Installing CrashPlan on my QNAP TS-210 NAS in headless mode means that I have an instant online backup of all of my archive data stored on my NAS drive. CrashPlan keeps revision history of all my files, allowing me to recover my NAS to a state at any date should I lose data or overwrite something.
I have for a while now been looking for a solution for backing up my important files and photos online. After much research and testing various backup providers I found that CrashPlan offered the best value vs quality of service.
Crashplan provides both a Windows and a Linux service that can be used to backup files, in particular interest is that the service can be run in a 'headless' mode whereby the service can be run on a linux box and administered from a windows desktop client.
I currently use a QNAP TS-210 NAS box to backup all of my data and my ideal setup is to keep this in place and automatically backup everything on it to the internet.
On a standard Linux box this setup is simple and straight-forward, unfortunately things on the QNAP are not so straight forward because it uses a Kirkwood Marvel Atom processor that the java jre that crashplan uses does not directly support.
I have used a number of resources in order to achieve my working setup, these acknowledgements are given at the bottom of this post.
The main problem in running the CrashPlan engine on the QNAP is that the java runtime that it installs fails to start the service correctly, reporting an error in the engine_error.log file. To try and rectify this I removed and reinstalled CrashPlan without installing the bundled java environment. I chose to manually install the java sdk using ipkg. This enabled the service to start but it immediately stopped with an invalid jtux error in the engine_output.log file. Google searching revealed that this meant that the java jtux library needs to be recompiled on the QNAP itself in order to generate a working jtux library file. After multiple attempts I found that I could not re-build this library on the QNAP firmware as the required packages could not be installed (or I simply couldn't find the correct combination of packages to install).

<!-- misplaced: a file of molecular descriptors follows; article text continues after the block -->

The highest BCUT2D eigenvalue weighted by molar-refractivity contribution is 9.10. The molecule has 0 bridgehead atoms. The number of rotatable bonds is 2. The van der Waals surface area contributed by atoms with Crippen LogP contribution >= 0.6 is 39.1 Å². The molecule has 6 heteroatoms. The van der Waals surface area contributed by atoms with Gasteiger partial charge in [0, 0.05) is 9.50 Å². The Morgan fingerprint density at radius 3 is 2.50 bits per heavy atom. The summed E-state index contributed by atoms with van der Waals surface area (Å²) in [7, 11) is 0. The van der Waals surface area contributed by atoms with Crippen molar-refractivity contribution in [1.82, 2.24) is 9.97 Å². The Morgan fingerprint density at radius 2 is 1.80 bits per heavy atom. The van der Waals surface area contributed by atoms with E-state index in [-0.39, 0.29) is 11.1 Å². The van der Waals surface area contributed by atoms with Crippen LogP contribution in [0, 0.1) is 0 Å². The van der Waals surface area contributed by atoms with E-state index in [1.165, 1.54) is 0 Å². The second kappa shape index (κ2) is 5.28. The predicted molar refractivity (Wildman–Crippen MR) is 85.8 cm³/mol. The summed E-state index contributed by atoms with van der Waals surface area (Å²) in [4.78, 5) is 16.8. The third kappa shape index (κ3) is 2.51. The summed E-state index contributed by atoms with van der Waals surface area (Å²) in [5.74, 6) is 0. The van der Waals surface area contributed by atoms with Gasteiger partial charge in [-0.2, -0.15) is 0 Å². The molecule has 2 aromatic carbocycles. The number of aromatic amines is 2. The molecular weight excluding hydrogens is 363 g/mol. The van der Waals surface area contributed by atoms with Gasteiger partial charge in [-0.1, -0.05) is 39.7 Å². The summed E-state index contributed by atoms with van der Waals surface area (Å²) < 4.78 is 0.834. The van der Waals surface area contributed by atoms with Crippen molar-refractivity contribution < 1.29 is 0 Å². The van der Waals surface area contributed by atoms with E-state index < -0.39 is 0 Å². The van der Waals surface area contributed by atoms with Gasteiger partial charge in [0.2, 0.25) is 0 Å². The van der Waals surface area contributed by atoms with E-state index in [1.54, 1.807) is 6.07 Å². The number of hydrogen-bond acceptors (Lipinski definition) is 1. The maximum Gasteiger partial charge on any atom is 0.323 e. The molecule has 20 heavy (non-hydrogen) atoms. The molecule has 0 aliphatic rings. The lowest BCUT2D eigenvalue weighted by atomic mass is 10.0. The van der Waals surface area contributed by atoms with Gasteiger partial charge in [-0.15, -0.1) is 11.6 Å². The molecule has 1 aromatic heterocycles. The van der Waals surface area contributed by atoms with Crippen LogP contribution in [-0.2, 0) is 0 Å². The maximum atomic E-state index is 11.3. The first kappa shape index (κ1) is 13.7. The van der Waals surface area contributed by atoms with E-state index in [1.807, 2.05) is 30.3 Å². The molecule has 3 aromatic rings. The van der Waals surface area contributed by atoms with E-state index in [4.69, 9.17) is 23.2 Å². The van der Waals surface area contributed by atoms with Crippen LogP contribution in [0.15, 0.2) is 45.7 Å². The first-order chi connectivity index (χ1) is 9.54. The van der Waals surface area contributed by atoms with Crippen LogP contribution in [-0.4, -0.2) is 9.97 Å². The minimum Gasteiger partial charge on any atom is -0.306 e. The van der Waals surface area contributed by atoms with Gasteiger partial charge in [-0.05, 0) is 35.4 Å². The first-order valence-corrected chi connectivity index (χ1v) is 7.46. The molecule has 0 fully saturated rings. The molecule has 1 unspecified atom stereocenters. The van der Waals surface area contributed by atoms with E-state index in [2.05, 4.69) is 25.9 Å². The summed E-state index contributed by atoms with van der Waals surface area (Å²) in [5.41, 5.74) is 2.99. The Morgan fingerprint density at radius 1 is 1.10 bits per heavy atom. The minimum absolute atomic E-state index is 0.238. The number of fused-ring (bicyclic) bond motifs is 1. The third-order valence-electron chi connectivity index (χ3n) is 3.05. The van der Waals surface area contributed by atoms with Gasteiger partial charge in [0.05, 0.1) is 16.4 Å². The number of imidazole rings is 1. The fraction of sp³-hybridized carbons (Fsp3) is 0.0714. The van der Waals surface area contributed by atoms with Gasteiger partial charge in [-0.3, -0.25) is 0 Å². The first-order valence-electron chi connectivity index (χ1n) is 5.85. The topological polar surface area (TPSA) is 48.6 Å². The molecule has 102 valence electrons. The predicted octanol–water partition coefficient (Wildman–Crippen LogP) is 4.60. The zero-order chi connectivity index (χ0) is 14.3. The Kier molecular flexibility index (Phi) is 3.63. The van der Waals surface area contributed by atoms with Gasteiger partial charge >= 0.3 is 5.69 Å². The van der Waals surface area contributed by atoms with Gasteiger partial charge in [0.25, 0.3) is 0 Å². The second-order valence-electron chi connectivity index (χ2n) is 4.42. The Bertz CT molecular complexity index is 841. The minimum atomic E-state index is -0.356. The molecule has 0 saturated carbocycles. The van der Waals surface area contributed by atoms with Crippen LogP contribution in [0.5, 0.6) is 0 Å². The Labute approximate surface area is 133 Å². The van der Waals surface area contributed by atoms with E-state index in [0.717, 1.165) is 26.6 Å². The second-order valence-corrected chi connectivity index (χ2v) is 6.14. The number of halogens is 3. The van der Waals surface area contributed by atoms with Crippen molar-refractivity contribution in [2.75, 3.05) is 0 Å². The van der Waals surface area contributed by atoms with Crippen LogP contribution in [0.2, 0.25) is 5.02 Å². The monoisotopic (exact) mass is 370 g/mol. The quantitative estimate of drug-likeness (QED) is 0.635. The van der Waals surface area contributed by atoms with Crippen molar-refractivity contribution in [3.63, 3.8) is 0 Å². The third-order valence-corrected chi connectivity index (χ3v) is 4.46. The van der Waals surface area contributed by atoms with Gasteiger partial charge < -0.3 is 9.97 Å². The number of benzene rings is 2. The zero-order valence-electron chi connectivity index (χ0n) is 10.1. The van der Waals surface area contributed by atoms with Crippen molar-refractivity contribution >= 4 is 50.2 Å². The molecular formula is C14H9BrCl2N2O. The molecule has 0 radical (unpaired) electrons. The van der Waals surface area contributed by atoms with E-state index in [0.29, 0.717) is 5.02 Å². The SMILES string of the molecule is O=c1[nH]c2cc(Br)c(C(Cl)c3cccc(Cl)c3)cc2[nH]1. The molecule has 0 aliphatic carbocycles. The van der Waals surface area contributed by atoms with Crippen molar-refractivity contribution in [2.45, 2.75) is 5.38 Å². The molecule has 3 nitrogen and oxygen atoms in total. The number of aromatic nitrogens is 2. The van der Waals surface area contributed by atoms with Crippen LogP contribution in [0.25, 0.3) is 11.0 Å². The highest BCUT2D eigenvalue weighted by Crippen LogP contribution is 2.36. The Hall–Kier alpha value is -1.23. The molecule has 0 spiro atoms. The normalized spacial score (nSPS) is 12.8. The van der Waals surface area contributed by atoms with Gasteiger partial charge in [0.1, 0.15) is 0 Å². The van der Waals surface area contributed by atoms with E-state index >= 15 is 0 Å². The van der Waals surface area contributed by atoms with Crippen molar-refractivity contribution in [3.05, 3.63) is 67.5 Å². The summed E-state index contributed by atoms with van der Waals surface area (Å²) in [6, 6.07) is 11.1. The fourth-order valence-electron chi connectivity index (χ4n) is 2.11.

Debian Squeeze on the QNAP
I came across an interesting article that detailed how to install Debian on the QNAP and decided I would give this route a try in order to achieve what I wanted. This proved the correct choice. I followed this article in order to install Debain which went quite smoothly. The main steps for this were:
First create backups of the QNAP flash blocks:
cat /dev/mtdblock0 > mtd0
cat /dev/mtdblock1 > mtd1
cat /dev/mtdblock2 > mtd2
cat /dev/mtdblock3 > mtd3
cat /dev/mtdblock4 > mtd4
cat /dev/mtdblock5 > mtd5
Download the flash installer:
busybox wget ftp://ftp.debian.org/debian/dists/testing/main/installer-armel/current/images/kirkwood/network-console/qnap/ts-219/initrd.gz
busybox wget ftp://ftp.debian.org/debian/dists/testing/main/installer-armel/current/images/kirkwood/network-console/qnap/ts-219/kernel
busybox wget ftp://ftp.debian.org/debian/dists/testing/main/installer-armel/current/images/kirkwood/network-console/qnap/ts-219/flash-debian
busybox wget ftp://ftp.debian.org/debian/dists/testing/main/installer-armel/current/images/kirkwood/network-console/qnap/ts-219/model
Run the flash installer, this will load the installer into flash so that upon the next reboot it will load the Debian installer: